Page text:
How the Focus in P Curves Changes
"P" Curves are the most defined and yet, least personal emergence technique and as such, are probably the best place to begin learning to be an emergence guide. They are used about 15% of the time. Here again, guides define and refine issues, make scene requests, hold in memory whatever the explorer can and can not internally picture, and process whatever scenes emerge. The main difference between this technique and the other two is that here, the guide must also record the process and so, the required level of personal contact between guide and explorer is much less, in that the guide's attention is divided between visual dialogue and recording. Thus, this technique is probably the least stressful of the three and is also the one best recalled later in that it results in a written record of the process. More so, groups of these written records later collectively form what is called, a "personal manual," a written guide book which the explorer can continue to consult when similar issues later arise.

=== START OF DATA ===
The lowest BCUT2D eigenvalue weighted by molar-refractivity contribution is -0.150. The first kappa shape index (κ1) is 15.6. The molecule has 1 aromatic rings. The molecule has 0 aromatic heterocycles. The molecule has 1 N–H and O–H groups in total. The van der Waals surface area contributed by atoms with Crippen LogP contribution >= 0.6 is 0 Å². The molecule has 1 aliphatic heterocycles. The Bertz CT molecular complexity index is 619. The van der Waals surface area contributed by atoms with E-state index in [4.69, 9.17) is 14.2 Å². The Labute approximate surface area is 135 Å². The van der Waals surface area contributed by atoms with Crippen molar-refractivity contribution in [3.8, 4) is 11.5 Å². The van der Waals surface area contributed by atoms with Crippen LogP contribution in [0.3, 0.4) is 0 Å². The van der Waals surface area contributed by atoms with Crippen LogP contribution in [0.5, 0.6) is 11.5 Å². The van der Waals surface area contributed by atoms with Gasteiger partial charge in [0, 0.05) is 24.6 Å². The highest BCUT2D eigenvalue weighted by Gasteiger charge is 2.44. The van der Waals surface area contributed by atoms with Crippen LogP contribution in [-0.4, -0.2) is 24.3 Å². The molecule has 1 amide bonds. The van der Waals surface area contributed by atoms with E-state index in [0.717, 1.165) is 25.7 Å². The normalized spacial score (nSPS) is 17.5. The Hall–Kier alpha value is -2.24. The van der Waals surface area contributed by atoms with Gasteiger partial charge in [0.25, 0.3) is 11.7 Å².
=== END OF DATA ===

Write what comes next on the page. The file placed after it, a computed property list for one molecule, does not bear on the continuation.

As for focus, notice that like Visual Dialogues, “P” Curves begin with an issue statement and ends with an emergence. However, here, the issue statement is best described as a very general but focused problem statement constructed with the explorer’s own words, and what emerges is a scene or scenes in which the explorer consciously realizes an issue AND a possible alternative.